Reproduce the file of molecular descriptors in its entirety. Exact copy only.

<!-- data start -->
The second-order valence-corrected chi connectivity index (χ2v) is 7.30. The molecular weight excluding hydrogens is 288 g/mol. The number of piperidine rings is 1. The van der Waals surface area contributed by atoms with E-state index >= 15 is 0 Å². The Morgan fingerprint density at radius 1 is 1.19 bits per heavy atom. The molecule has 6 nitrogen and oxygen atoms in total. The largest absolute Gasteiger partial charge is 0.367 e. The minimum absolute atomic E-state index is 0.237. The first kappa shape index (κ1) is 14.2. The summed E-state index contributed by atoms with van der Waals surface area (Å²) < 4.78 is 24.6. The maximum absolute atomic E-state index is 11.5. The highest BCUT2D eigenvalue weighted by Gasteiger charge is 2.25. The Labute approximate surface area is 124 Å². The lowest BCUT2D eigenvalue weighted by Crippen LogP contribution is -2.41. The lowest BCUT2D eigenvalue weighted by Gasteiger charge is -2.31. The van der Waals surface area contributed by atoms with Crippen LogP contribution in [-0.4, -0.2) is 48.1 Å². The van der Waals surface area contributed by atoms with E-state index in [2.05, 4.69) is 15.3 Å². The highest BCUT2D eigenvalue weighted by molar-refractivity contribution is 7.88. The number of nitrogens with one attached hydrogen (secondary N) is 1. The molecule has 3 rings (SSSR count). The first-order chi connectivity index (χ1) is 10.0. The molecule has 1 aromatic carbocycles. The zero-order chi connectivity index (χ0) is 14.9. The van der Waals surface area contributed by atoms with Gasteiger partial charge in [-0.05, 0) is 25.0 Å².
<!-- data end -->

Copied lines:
The second-order valence-corrected chi connectivity index (χ2v) is 7.30. The molecular weight excluding hydrogens is 288 g/mol. The number of piperidine rings is 1. The van der Waals surface area contributed by atoms with E-state index >= 15 is 0 Å². The Morgan fingerprint density at radius 1 is 1.19 bits per heavy atom. The molecule has 6 nitrogen and oxygen atoms in total. The largest absolute Gasteiger partial charge is 0.367 e. The minimum absolute atomic E-state index is 0.237. The first kappa shape index (κ1) is 14.2. The summed E-state index contributed by atoms with van der Waals surface area (Å²) < 4.78 is 24.6. The maximum absolute atomic E-state index is 11.5. The highest BCUT2D eigenvalue weighted by Gasteiger charge is 2.25. The Labute approximate surface area is 124 Å². The lowest BCUT2D eigenvalue weighted by Crippen LogP contribution is -2.41. The lowest BCUT2D eigenvalue weighted by Gasteiger charge is -2.31. The van der Waals surface area contributed by atoms with Crippen LogP contribution in [-0.4, -0.2) is 48.1 Å². The van der Waals surface area contributed by atoms with E-state index in [2.05, 4.69) is 15.3 Å². The highest BCUT2D eigenvalue weighted by molar-refractivity contribution is 7.88. The number of nitrogens with one attached hydrogen (secondary N) is 1. The molecule has 3 rings (SSSR count). The first-order chi connectivity index (χ1) is 10.0. The molecule has 1 aromatic carbocycles. The zero-order chi connectivity index (χ0) is 14.9. The van der Waals surface area contributed by atoms with Gasteiger partial charge in [-0.05, 0) is 25.0 Å².